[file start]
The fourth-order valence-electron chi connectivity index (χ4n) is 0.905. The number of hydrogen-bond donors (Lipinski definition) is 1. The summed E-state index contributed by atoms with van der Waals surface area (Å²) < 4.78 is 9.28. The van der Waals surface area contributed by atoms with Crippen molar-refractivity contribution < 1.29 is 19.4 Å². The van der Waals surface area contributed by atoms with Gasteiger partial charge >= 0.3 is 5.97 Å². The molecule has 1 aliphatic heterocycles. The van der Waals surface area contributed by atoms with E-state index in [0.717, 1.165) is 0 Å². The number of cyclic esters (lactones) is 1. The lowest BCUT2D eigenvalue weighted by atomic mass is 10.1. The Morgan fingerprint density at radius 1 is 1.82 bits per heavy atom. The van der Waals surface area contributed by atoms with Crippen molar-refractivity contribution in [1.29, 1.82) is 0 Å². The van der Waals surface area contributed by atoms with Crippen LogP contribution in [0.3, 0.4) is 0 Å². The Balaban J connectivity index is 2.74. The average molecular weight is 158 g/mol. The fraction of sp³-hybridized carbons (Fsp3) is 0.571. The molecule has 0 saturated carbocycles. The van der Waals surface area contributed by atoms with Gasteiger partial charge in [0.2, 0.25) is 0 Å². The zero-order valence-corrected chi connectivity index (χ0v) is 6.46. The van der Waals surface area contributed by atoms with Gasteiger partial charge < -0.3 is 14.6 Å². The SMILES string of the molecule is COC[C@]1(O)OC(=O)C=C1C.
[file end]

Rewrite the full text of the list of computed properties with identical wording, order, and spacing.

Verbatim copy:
The fourth-order valence-electron chi connectivity index (χ4n) is 0.905. The number of hydrogen-bond donors (Lipinski definition) is 1. The summed E-state index contributed by atoms with van der Waals surface area (Å²) < 4.78 is 9.28. The van der Waals surface area contributed by atoms with Crippen molar-refractivity contribution < 1.29 is 19.4 Å². The van der Waals surface area contributed by atoms with Gasteiger partial charge >= 0.3 is 5.97 Å². The molecule has 1 aliphatic heterocycles. The van der Waals surface area contributed by atoms with E-state index in [0.717, 1.165) is 0 Å². The number of cyclic esters (lactones) is 1. The lowest BCUT2D eigenvalue weighted by atomic mass is 10.1. The Morgan fingerprint density at radius 1 is 1.82 bits per heavy atom. The van der Waals surface area contributed by atoms with Crippen molar-refractivity contribution in [1.29, 1.82) is 0 Å². The van der Waals surface area contributed by atoms with Crippen LogP contribution in [0.3, 0.4) is 0 Å². The Balaban J connectivity index is 2.74. The average molecular weight is 158 g/mol. The fraction of sp³-hybridized carbons (Fsp3) is 0.571. The molecule has 0 saturated carbocycles. The van der Waals surface area contributed by atoms with Gasteiger partial charge in [0.2, 0.25) is 0 Å². The zero-order valence-corrected chi connectivity index (χ0v) is 6.46. The van der Waals surface area contributed by atoms with Gasteiger partial charge < -0.3 is 14.6 Å². The SMILES string of the molecule is COC[C@]1(O)OC(=O)C=C1C.